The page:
Canberra weather hits record-breaking run of hot March days

Big Splash head lifeguard Jacob Cumming, still on duty above and below the water after another hot day in Canberra last month. Photo: Jay Cronan A severe thunderstorm warning has been issued for ACT region. Photo: Glenn Campbell

A severe thunderstorm warning has been issued for the ACT with the Bureau of Meteorology predicting large hail, heavy rain, and damaging winds

The warning, issued just after 5 pm, also covers the Snowy Mountains, parts of the Hunter, Illawarra, Central Tablelands, and Southern Tablelands.

The BOM said severe thunderstorms were likely to produce heavy rainfall which may lead to flash flooding, large hailstones and damaging winds over the next several hours in the ACT, Snowy Mountains and parts of the Southern Tablelands.

Locations which may be affected include Cooma, Bombala, Captains Flat, Jindabyne, Bredbo and Nimmitabel.

Parts of the Hunter, Illawarra, Central Tablelands and Southern Tablelands districts could also be affected including Mudgee, Bathurst, Katoomba, Oberon, Blayney, Trunkey Creek, Hill End, Crookwell and Taralga.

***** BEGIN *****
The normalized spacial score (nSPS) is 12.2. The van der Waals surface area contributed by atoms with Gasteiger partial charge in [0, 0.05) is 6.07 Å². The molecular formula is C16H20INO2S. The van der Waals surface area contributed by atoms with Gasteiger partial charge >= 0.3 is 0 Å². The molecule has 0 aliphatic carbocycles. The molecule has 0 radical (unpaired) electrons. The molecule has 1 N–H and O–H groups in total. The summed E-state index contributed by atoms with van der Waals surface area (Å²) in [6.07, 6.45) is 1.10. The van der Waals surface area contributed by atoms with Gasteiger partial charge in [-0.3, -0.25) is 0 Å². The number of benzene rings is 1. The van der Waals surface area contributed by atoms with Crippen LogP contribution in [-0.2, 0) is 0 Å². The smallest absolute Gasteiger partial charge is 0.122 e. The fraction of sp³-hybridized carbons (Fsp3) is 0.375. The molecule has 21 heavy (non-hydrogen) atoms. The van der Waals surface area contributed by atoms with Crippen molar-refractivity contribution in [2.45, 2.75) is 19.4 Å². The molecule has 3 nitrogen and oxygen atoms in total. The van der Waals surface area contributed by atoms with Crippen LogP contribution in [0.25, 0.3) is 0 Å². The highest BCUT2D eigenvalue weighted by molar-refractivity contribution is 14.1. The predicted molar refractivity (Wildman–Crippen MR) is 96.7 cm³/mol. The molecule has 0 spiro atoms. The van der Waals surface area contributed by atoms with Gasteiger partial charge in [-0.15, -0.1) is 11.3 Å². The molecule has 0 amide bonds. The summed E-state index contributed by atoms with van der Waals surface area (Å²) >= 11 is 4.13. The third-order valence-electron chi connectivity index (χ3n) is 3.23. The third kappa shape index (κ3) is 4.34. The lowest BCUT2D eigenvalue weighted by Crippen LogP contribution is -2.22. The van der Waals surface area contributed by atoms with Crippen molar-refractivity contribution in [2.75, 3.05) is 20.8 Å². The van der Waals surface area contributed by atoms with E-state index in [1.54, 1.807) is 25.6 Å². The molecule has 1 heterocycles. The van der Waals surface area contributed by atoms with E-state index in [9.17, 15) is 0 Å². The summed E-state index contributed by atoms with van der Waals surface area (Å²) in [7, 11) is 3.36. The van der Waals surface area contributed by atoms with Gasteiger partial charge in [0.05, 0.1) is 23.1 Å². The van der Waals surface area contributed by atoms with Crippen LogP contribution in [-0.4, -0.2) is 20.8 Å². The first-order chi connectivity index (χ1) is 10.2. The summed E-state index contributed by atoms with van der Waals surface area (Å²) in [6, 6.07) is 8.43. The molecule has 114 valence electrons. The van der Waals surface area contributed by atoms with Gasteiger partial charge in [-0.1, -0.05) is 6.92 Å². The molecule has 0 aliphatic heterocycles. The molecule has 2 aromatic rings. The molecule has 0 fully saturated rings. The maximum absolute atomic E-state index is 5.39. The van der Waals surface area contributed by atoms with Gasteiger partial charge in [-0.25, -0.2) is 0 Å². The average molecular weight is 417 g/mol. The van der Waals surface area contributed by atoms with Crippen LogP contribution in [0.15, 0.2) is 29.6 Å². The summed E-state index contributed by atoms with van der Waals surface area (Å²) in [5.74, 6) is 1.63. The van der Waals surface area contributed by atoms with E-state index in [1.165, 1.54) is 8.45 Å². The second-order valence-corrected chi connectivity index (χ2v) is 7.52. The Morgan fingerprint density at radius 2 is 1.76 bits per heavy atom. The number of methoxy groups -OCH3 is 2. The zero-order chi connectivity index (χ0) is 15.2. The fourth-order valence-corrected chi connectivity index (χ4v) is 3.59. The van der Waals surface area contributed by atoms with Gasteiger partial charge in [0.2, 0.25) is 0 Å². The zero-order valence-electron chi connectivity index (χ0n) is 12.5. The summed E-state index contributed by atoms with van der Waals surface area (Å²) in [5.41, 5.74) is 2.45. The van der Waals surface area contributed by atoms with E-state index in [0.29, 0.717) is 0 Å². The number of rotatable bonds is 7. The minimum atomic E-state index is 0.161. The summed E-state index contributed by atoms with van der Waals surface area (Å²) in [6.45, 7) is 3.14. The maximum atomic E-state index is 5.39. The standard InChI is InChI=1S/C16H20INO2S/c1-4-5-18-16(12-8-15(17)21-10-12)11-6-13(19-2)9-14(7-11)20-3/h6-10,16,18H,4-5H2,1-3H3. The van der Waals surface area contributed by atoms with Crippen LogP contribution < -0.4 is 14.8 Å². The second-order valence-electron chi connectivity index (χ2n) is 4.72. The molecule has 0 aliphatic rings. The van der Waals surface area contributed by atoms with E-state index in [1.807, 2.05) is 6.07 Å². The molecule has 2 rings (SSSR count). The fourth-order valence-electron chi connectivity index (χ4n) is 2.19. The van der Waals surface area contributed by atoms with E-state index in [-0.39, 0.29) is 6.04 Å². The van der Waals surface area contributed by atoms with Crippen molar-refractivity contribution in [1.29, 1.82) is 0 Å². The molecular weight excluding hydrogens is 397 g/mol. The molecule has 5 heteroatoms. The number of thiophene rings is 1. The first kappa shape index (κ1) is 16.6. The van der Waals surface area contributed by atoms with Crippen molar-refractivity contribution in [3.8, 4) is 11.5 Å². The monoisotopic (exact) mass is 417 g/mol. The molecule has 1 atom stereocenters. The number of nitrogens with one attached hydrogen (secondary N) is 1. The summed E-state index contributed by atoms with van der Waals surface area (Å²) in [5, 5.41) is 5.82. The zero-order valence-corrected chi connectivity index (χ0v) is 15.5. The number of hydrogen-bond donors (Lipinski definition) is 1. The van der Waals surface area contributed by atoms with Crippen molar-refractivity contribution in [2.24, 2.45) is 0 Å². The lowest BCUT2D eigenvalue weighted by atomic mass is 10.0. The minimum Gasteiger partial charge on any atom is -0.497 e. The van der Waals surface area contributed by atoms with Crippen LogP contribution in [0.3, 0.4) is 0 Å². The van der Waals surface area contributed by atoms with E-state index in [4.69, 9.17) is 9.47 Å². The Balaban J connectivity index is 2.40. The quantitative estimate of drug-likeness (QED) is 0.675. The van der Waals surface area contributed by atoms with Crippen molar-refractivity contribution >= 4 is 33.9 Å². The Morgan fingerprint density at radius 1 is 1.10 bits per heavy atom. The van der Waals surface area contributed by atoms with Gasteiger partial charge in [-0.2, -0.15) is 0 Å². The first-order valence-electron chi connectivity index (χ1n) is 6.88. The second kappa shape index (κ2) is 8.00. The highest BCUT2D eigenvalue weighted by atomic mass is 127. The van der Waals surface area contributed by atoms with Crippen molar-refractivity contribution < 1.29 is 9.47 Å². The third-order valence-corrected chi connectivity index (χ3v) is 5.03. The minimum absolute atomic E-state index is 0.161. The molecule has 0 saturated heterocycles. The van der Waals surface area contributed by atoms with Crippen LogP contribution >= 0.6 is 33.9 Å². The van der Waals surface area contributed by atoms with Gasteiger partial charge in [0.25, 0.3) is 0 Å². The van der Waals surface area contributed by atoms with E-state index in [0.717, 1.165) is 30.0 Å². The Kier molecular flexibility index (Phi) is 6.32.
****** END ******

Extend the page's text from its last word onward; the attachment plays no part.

The State Emergency Service advises people to move cars under cover away from trees, secure loose items around the house, unplug computers and appliances, and avoid using the phone during the storm.

People should also stay indoors away from windows, avoid flood water and keep clear of fallen power lines, creeks and storm drains.

For emergency help in floods and storms, ring the SES (NSW and ACT) on 132 500.

The ACT cemented a new record for the longest run of March days above 30 degrees when the mercury crept past 30 degrees shortly after 12.30pm on Thursday.

The previous record stood since 1983, when Canberrans endured nine March days in a row over 30 degrees.

But as the temperature soared on Thursday, our consecutive streak of 30-degree-plus days hit 10, making this Canberra’s hottest start to autumn ever.

The Bureau of Meteorology’s senior climatologist Agata Imielska said Canberra’s last shot at smashing that long-standard record was in 2009, when we had six consecutive days above 30 degrees.

And with a top of 32 predicted for Friday and Saturday, it looks like that tally is set to climb even higher.

By next Wednesday, the temperature is predicted to peter out to a more manageable 25 degrees.

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